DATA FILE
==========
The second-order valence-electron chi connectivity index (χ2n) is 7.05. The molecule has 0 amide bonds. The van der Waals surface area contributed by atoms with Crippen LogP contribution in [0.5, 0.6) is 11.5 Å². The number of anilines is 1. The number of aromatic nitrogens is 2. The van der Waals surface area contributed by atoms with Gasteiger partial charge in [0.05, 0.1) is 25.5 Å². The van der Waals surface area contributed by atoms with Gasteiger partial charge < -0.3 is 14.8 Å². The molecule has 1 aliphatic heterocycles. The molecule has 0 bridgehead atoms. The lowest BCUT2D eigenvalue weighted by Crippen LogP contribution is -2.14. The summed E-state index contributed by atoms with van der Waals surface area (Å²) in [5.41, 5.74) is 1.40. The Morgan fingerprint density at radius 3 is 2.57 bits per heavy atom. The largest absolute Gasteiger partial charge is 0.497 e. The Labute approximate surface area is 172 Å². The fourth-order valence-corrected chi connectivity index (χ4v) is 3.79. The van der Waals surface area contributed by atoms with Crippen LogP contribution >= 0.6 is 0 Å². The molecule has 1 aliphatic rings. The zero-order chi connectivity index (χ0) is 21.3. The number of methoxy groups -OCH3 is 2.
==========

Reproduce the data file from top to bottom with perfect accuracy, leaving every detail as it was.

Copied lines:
The second-order valence-electron chi connectivity index (χ2n) is 7.05. The molecule has 0 amide bonds. The van der Waals surface area contributed by atoms with Crippen LogP contribution in [0.5, 0.6) is 11.5 Å². The number of anilines is 1. The number of aromatic nitrogens is 2. The van der Waals surface area contributed by atoms with Gasteiger partial charge in [0.05, 0.1) is 25.5 Å². The van der Waals surface area contributed by atoms with Gasteiger partial charge < -0.3 is 14.8 Å². The molecule has 1 aliphatic heterocycles. The molecule has 0 bridgehead atoms. The lowest BCUT2D eigenvalue weighted by Crippen LogP contribution is -2.14. The summed E-state index contributed by atoms with van der Waals surface area (Å²) in [5.41, 5.74) is 1.40. The Morgan fingerprint density at radius 3 is 2.57 bits per heavy atom. The largest absolute Gasteiger partial charge is 0.497 e. The Labute approximate surface area is 172 Å². The fourth-order valence-corrected chi connectivity index (χ4v) is 3.79. The van der Waals surface area contributed by atoms with Crippen LogP contribution >= 0.6 is 0 Å². The molecule has 1 aliphatic rings. The zero-order chi connectivity index (χ0) is 21.3. The number of methoxy groups -OCH3 is 2.